- Netted Chain Fern-Woodwardia areolata Hardy Planting Zones- 3-9 Sun or Shade – Partial to Full Shade Mature Height - 1-2' Mature Width- 1-2' Bloom Season – n/a Gardener Status- Beginner
Chain Fern is a great addition to any landscape
Chain Fern-Woodwardia Areolata is a fern that multiplies in soils that are moist and organically rich. It will grow in full shade to part shade and will do well in the average garden soil but prefers acidic soil.
The colony-forming fern has waxy green leaves and bronze colored fiddleheads. Each fern plant stands about 2 feet tall, and each fern frond is approximately 4 to 8 inches long. Fertile fronds, which are broad-leaf, look very different from sterile fronds, which are very thin. The plant is compact and maintains a neat look and is well-behaved in the garden, spreading via slender rhizomes.
Chain Fern do not produce seed nor flowers but spread by creeping on the ground.
Ferns have been researched for their ability to remedy soil that has been contaminated by pollutants. They are also great for purifying the air. Planting these ferns along a walking path would give the interesting ornamental design to any shady yard. Ferns are a valuable part of the ecological system; birds feed off of the insects that are attracted to these wetland ferns. Also if these ferns are encouraged to creep along the side of a tree, they will attract a variety of fascinating wildlife. The chain fern has such a random growth pattern which allows it to be used as ground cover in those bare spot of your landscape. Chain Fern is commonly used for its coverage ability.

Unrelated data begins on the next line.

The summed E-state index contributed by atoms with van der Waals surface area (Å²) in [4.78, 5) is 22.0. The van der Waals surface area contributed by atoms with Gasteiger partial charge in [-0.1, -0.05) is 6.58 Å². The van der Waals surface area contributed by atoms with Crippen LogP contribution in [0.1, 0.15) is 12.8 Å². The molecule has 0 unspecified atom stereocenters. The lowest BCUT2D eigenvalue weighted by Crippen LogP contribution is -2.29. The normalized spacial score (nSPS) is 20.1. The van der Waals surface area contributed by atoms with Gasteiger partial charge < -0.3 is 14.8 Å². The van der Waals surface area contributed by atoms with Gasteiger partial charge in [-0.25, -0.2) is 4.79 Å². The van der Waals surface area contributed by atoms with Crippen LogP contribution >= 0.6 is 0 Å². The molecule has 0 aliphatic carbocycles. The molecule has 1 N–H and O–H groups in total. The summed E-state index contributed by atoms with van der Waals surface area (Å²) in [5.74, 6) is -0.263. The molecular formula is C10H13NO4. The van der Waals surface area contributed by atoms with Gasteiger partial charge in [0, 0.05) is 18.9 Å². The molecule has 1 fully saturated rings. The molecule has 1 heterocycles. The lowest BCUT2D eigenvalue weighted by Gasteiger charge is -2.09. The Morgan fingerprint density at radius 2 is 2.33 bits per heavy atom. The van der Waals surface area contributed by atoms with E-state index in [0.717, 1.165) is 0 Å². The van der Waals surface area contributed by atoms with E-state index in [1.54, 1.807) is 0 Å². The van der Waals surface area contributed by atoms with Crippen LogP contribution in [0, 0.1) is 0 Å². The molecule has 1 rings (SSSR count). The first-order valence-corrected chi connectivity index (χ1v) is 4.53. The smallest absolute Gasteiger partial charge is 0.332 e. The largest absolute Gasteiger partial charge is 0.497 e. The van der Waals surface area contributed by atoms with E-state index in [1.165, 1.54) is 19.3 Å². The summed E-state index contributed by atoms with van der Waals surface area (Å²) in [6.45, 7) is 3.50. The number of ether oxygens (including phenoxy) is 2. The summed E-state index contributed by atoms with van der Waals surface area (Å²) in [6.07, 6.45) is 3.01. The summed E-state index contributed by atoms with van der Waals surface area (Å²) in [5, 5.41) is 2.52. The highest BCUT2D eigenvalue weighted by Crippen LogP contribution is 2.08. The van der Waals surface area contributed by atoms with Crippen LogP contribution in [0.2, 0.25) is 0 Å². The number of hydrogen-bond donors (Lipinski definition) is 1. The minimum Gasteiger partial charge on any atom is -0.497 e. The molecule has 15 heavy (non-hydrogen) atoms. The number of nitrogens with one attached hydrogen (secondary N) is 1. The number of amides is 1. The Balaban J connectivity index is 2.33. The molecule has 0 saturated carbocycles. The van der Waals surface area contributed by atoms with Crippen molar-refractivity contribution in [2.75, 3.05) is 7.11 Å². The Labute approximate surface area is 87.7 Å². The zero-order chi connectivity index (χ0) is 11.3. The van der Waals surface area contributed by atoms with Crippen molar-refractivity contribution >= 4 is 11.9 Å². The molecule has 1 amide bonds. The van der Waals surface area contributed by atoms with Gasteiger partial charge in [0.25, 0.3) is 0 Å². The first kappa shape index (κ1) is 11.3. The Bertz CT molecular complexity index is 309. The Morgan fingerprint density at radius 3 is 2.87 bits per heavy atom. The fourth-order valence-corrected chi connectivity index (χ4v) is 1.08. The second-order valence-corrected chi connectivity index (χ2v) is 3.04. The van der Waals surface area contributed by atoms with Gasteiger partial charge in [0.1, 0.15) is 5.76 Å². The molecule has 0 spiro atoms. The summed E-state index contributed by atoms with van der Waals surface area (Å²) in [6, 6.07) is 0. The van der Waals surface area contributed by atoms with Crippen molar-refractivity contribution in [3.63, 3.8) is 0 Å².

Chain Fern is more widely used as ground cover or to obscure a garden fence or wall.
This is a very adaptable plant and will suit most soils that will seem unconventional to be planted with most plants. It is often confused with a Sensitive Fern, but the Netted Chain Fern has more extended and more fertile fronds. Which helps add to the ground cover aspect of this fern? This species of fern is not just for residential yards but can grow well in wet places where there is seepage from mineral rocks. Or areas that have an abundance of rocks that have been recently disturbed by construction. These ferns can grow in shaded swamps, the damp woodland, even know to grow around brackish waters.